The English playwright William Shakespeare has had such an impact on both the literary and theatrical mediums that his stories have taken on many different forms over the years.
His dramatic and tragic retelling of Macbeth has been performed in over 25 languages, each with a unique interpretation of the original.
These adaptations have not only made the story more culturally relevant, but they have also leveraged the story’s amazing political and humane crux to demonstrate that its evergreen nature will never die.
From filmmaker J. Stuart Blackton’s 1908 Macbeth to Dileesh Pothan’s Malayalam film ‘JOJI,’ the original text has undergone a complete transformation.
So it’s surprising that Joel Coen’s “The Tragedy of Macbeth” doesn’t breathe new life into the text and give it a more urgent and current approach.
Instead, it pares it down to the bare bones and tells a ‘terribly evil’ storey using Shakespear’s own words.
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For those who are uninitiated or blissfully ignorant, The Tragedy of Macbeth is about a valiant Scottish general named Macbeth (played by Denzel Washington) who meets the notorious ‘three witches’ on his road to triumph over the joint forces of Norway and Finland.
The three sisters appear to be evil, and their forecasts, strange and shocking as they are, seem to plant something in Macbeth’s mind and spirit.
They anticipate that the general will become Thane of Cawdor soon after and subsequently the king.
He’s escorted by his sergeant Banquo (Bertie Carvel), who tells him not to listen to the witches and to go welcome the king with a triumphant face.
Macbeth is irritated that his king Duncan (Brendan Gleeson) announces his worthless son Malcolm (Harry Melling) as his heir, despite his calm and cool demeanour while meeting him.
Meanwhile, Lady Macbeth (Frances McDormand) detects Macbeth’s discomfort and, after reflecting on the witches’ warnings, attempts to persuade him to carry out the next steps himself.
Macbeth, who had fallen into an ambitious trance, becomes greedy and decides to assassinate the king.
The result is a politically motivated act of treason, which leads to insanity and paranoia. Macbeth is compelled to face the demons that perch inside his skull after a sequence of dark and sad incidents.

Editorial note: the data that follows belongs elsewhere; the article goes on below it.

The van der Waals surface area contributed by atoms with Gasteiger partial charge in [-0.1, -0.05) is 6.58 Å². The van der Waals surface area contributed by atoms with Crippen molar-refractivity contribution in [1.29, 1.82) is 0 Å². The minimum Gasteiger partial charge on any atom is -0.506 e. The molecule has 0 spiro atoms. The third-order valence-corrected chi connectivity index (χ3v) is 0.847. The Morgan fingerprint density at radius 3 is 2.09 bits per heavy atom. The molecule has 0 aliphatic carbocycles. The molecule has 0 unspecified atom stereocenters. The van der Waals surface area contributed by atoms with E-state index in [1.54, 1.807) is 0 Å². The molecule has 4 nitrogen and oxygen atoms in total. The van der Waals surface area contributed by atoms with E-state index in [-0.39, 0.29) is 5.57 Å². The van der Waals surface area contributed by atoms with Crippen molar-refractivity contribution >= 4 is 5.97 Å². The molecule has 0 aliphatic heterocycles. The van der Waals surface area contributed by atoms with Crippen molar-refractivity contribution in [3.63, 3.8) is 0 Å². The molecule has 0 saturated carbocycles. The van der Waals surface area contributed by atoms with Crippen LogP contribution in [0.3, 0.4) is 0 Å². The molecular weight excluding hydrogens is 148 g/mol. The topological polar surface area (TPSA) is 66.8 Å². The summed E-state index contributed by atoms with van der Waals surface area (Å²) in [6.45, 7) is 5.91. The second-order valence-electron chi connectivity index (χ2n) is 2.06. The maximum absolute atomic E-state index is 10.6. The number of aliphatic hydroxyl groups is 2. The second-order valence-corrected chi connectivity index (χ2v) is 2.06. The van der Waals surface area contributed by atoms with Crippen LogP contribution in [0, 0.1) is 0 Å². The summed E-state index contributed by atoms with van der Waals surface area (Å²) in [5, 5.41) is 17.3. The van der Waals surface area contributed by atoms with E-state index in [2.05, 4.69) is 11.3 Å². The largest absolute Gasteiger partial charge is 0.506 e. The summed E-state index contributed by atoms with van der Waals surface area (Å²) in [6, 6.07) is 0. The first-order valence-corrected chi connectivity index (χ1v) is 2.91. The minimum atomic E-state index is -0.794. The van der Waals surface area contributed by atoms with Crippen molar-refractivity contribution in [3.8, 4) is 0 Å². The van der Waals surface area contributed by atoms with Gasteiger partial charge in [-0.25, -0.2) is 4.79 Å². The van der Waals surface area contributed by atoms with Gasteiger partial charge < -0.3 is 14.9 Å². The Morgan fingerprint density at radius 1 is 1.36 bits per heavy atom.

His own mortality is called into question to the point of complete, irreversible craziness and catastrophe.
Symmetry of #TheTragedyOfMacbeth
Streaming on Apple TV+ January 14 pic.twitter.com/oQ1oG1qMvM
— Apple TV (@AppleTV) January 12, 2022
In terms of the picture itself, this is Joel Coen’s first solo effort as a director. Joel Coen, one-half of the infamous Coen Brothers, is responsible for a number of sagas that examine existential and moral challenges in a smarter, more darker light.
The Coen brothers’ wit makes them one of the greatest and most recognisable directors in American cinema.
Joel Coen’s “The Tragedy of Macbeth” takes a darker, more lonely approach to Shakespeare’s tragedy.
Coen attempts to make his storey feel like an act of theatre aimed to elicit an immediate response by filming it almost entirely on a studio. He combines German expressionism’s visual flare with Bergman’s concern with close-ups.
The foggy and cold-blooded ghost story he films (with the help of Cinematographer Bruno Delbonnel) is meant to frighten you into becoming a monster.
But all it left me with was a feeling of utter tiredness. It doesn’t move a single hair on your body, and the visual style is completely ineffective.
That isn’t to say the picture isn’t worthwhile. Denzel Washington and Frances McDormand are outstanding in their respective roles.
The city of Washington, in particular, is breathtaking. His Macbeth is a more mature, nuanced version of the character, and while the picture feels rushed towards its eventual bloodlust, he gives it a sense of direction.
Lady Macbeth, like the original text, isn’t allowed much freedom to be a supreme catalyst for the whole narrative, despite McDormand’s best efforts.
The fact that Coen adds no new information to this Shakespearean story renders its presence pointless and worthless.
It certainly serves those seeking a more creative take to the age-old subject, but the dense language (which I didn’t find a problem with within the 2015 Macbeth) leaves you feeling abandoned as a viewer.
Apart from the CGI rendition of the three witches, we see in the film’s introduction, “The Tragedy of Macbeth” offers nothing outstanding.
Instead, it’s a drab, understated adaption that doesn’t do much to impress.
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